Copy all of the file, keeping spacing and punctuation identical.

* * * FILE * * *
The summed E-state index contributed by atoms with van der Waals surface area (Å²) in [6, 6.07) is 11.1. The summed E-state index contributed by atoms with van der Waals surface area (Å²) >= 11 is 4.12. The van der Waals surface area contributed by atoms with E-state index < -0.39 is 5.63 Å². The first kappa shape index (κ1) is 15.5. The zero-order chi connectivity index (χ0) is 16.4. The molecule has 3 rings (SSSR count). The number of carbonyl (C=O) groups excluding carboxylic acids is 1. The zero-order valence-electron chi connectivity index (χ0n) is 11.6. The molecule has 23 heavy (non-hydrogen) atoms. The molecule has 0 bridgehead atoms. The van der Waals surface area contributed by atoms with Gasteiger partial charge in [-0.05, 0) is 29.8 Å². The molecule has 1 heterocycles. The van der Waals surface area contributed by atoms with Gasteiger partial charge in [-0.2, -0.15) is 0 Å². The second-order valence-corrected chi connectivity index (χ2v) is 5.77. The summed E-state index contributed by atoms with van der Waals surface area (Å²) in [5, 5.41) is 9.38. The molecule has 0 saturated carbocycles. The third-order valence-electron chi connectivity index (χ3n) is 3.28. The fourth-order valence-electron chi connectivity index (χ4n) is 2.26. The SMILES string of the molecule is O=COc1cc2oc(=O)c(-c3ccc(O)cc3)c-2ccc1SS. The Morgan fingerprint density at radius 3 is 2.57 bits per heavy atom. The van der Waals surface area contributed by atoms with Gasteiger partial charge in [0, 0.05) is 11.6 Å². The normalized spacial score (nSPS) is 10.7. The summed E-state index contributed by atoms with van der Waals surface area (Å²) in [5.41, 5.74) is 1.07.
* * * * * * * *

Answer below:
The summed E-state index contributed by atoms with van der Waals surface area (Å²) in [6, 6.07) is 11.1. The summed E-state index contributed by atoms with van der Waals surface area (Å²) >= 11 is 4.12. The van der Waals surface area contributed by atoms with E-state index < -0.39 is 5.63 Å². The first kappa shape index (κ1) is 15.5. The zero-order chi connectivity index (χ0) is 16.4. The molecule has 3 rings (SSSR count). The number of carbonyl (C=O) groups excluding carboxylic acids is 1. The zero-order valence-electron chi connectivity index (χ0n) is 11.6. The molecule has 23 heavy (non-hydrogen) atoms. The molecule has 0 bridgehead atoms. The van der Waals surface area contributed by atoms with Gasteiger partial charge in [-0.05, 0) is 29.8 Å². The molecule has 1 heterocycles. The van der Waals surface area contributed by atoms with Gasteiger partial charge in [-0.2, -0.15) is 0 Å². The second-order valence-corrected chi connectivity index (χ2v) is 5.77. The summed E-state index contributed by atoms with van der Waals surface area (Å²) in [5, 5.41) is 9.38. The molecule has 0 saturated carbocycles. The third-order valence-electron chi connectivity index (χ3n) is 3.28. The fourth-order valence-electron chi connectivity index (χ4n) is 2.26. The SMILES string of the molecule is O=COc1cc2oc(=O)c(-c3ccc(O)cc3)c-2ccc1SS. The Morgan fingerprint density at radius 3 is 2.57 bits per heavy atom. The van der Waals surface area contributed by atoms with Gasteiger partial charge in [0, 0.05) is 11.6 Å². The normalized spacial score (nSPS) is 10.7. The summed E-state index contributed by atoms with van der Waals surface area (Å²) in [5.41, 5.74) is 1.07.